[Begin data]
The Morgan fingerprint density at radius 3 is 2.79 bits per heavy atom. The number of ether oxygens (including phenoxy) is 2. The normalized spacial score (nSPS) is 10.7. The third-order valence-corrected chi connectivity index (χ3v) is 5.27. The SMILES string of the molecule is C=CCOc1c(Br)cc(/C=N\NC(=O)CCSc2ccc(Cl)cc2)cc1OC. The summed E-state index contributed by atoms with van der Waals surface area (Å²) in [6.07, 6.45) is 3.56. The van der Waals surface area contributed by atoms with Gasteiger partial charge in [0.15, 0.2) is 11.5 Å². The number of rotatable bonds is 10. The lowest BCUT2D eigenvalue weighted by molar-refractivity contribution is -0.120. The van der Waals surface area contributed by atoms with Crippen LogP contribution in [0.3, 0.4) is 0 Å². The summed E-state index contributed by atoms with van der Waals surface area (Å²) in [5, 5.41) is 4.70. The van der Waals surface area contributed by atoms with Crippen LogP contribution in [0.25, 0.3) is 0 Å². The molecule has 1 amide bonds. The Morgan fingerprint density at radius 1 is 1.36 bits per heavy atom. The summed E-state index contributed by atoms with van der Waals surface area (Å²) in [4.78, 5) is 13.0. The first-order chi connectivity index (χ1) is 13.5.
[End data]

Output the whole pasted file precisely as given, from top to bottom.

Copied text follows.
The Morgan fingerprint density at radius 3 is 2.79 bits per heavy atom. The number of ether oxygens (including phenoxy) is 2. The normalized spacial score (nSPS) is 10.7. The third-order valence-corrected chi connectivity index (χ3v) is 5.27. The SMILES string of the molecule is C=CCOc1c(Br)cc(/C=N\NC(=O)CCSc2ccc(Cl)cc2)cc1OC. The summed E-state index contributed by atoms with van der Waals surface area (Å²) in [6.07, 6.45) is 3.56. The van der Waals surface area contributed by atoms with Gasteiger partial charge in [0.15, 0.2) is 11.5 Å². The number of rotatable bonds is 10. The lowest BCUT2D eigenvalue weighted by molar-refractivity contribution is -0.120. The van der Waals surface area contributed by atoms with Crippen LogP contribution in [0.3, 0.4) is 0 Å². The summed E-state index contributed by atoms with van der Waals surface area (Å²) in [5, 5.41) is 4.70. The van der Waals surface area contributed by atoms with Crippen LogP contribution in [0.25, 0.3) is 0 Å². The molecule has 1 amide bonds. The Morgan fingerprint density at radius 1 is 1.36 bits per heavy atom. The summed E-state index contributed by atoms with van der Waals surface area (Å²) in [4.78, 5) is 13.0. The first-order chi connectivity index (χ1) is 13.5.